By Jim Schutze
By Rachel Watts
By Lauren Drewes Daniels
By Anna Merlan
By Lee Escobedo
By Eric Nicholson
Politicians make so many promises that most people don't pay much attention anymore. But last week, our ears perked up when Dallas City Councilwoman Donna Blumer took a dramatic stand in defense of city ownership of WRR-FM 101.1.
WRR, of course, is the only government-owned commercial radio station in America. Despite the station's innocuous classical music format and broadcasts of Dallas City Council meetings, more than a few Dallas leaders wonder what in the heck the city is doing in the broadcast business. This is, after all, free-market, get-government-off-my-back, never-give-a-sucker-an-even-break Big-assed D.
Moreover, in a recent cover story ("Static quo," September 19) the Dallas Observer explored all the reasons--and there are many--why the city should get out of the radio business. While WRR doesn't lose money, it doesn't make much, either, despite its tax-friendly status and rent-free Fair Park facility. The station is a horribly managed testament to the pitfalls of city bureaucracy, and its programs are crappy, to boot. All in all, the station is a rather pinko proposition.
But the pot is really boiling now. The city recently received appraisals showing that--in the volatile world of radio deregulation--WRR's license is now worth as much as $38 million, and that could climb to $50 million in the next three years.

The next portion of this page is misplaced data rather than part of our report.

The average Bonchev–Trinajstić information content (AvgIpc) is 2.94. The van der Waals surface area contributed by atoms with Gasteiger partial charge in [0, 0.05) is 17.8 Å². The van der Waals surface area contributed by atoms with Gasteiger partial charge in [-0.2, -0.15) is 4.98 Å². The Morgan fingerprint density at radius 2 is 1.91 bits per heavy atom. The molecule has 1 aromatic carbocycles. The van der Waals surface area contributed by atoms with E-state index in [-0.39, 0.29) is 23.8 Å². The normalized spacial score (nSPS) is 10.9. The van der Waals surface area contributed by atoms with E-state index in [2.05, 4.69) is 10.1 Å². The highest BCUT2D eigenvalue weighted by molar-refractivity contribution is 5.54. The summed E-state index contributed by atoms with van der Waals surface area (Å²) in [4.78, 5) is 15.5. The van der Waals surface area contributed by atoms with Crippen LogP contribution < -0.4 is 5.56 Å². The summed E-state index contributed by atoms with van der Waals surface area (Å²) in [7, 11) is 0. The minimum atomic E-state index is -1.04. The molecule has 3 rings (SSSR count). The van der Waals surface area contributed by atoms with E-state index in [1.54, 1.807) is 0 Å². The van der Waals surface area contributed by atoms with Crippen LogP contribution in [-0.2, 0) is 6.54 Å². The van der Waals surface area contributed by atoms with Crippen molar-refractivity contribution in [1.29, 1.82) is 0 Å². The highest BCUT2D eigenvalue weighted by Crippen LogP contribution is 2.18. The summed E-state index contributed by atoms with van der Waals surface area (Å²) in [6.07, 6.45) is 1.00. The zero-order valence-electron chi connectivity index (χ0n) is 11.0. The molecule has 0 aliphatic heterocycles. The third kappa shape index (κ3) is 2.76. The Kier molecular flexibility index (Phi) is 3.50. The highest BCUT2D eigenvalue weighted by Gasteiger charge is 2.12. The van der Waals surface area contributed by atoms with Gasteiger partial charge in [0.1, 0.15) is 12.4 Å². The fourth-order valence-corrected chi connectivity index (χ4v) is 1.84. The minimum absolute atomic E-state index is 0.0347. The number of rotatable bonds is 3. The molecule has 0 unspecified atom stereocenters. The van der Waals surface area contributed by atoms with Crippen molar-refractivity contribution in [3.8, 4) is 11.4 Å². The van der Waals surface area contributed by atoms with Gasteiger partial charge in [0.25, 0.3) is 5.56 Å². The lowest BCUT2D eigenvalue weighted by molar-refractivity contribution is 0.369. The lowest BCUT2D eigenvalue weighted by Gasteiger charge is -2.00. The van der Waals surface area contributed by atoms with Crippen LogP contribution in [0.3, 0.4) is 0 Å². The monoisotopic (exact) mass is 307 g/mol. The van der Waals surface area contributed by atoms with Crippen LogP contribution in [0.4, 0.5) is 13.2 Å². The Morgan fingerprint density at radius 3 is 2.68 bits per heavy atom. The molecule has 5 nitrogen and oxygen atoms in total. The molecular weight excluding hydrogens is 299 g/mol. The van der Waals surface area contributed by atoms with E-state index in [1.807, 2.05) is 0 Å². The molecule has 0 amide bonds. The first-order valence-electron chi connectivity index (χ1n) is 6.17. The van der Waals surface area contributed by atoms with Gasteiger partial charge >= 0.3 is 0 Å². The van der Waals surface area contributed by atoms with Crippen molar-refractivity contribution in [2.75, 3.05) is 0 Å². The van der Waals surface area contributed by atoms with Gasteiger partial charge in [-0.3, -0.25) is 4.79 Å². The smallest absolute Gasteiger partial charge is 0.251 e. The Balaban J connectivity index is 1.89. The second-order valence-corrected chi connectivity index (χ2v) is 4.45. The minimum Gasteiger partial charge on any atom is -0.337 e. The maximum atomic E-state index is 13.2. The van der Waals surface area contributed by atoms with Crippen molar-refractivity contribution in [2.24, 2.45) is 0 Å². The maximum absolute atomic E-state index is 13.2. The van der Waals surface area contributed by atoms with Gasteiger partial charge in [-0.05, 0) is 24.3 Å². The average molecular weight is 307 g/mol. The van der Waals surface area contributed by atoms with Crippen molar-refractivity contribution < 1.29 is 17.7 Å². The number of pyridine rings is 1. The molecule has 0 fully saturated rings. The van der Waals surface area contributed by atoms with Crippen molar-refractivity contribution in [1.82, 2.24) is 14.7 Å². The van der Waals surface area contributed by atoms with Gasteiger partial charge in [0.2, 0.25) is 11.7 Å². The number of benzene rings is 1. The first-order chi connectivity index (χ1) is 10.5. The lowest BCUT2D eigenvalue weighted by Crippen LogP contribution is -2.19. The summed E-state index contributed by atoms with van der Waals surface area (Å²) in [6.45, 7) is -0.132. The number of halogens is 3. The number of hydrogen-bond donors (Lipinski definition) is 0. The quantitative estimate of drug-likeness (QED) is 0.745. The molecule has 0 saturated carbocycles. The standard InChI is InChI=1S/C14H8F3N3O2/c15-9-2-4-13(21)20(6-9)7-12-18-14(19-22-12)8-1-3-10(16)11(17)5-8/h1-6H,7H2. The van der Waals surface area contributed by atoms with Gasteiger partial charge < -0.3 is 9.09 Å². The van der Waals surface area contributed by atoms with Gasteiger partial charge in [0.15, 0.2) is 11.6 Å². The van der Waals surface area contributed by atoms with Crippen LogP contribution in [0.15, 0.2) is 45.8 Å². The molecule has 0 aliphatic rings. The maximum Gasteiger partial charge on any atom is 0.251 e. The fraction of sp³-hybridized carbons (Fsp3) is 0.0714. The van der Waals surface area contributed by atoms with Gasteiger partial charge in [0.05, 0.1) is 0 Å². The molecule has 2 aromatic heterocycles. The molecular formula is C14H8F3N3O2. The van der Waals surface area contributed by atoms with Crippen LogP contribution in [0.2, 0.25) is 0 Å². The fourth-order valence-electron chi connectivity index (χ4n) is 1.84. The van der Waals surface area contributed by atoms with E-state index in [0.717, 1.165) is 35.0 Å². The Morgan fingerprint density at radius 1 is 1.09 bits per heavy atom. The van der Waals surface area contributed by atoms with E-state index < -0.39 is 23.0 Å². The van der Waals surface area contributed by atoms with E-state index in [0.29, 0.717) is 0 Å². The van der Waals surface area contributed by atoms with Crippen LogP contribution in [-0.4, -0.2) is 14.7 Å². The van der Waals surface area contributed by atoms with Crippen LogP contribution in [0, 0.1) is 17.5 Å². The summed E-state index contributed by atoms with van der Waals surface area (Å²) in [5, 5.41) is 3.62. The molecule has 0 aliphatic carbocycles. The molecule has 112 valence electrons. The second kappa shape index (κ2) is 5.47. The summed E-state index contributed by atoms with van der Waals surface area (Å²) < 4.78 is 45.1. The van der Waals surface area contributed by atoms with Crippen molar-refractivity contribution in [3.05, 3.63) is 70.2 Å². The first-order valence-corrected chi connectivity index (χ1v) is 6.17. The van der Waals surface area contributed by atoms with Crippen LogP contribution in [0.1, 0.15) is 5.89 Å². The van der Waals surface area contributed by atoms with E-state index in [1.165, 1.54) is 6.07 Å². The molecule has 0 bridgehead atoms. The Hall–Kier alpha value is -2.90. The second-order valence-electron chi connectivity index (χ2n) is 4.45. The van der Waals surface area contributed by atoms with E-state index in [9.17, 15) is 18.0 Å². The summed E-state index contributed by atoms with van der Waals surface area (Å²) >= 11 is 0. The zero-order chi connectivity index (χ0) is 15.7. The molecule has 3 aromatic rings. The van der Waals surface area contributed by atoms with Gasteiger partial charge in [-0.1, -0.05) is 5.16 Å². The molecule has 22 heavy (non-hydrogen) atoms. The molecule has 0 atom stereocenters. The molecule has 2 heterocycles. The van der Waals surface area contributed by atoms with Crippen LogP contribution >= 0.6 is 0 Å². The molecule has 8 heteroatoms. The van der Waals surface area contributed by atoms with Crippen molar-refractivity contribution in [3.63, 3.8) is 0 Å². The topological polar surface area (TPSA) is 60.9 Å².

That's enough money to fix a lot of potholes, but a few council members, including Eagle Forum member Donna Blumer, don't want to cross the blue-haired-society types who consider the station sacred. "It is the city's crowning jewel, its most stellar asset," Blumer gushed to The Dallas Morning News.
As if that weren't hyperbole enough, Blumer went even further. She made The Promise: "I love WRR. I would lay down my life for it."
Fair enough. Blumer obviously has the courage to take a political stand. We think our readers ought to as well.
Now that Blumer has drawn the line in the sand, we think the citizens should decide whether she should cross it. Vote on the coupon, clip it out, and mail it to us. We'll keep you posted.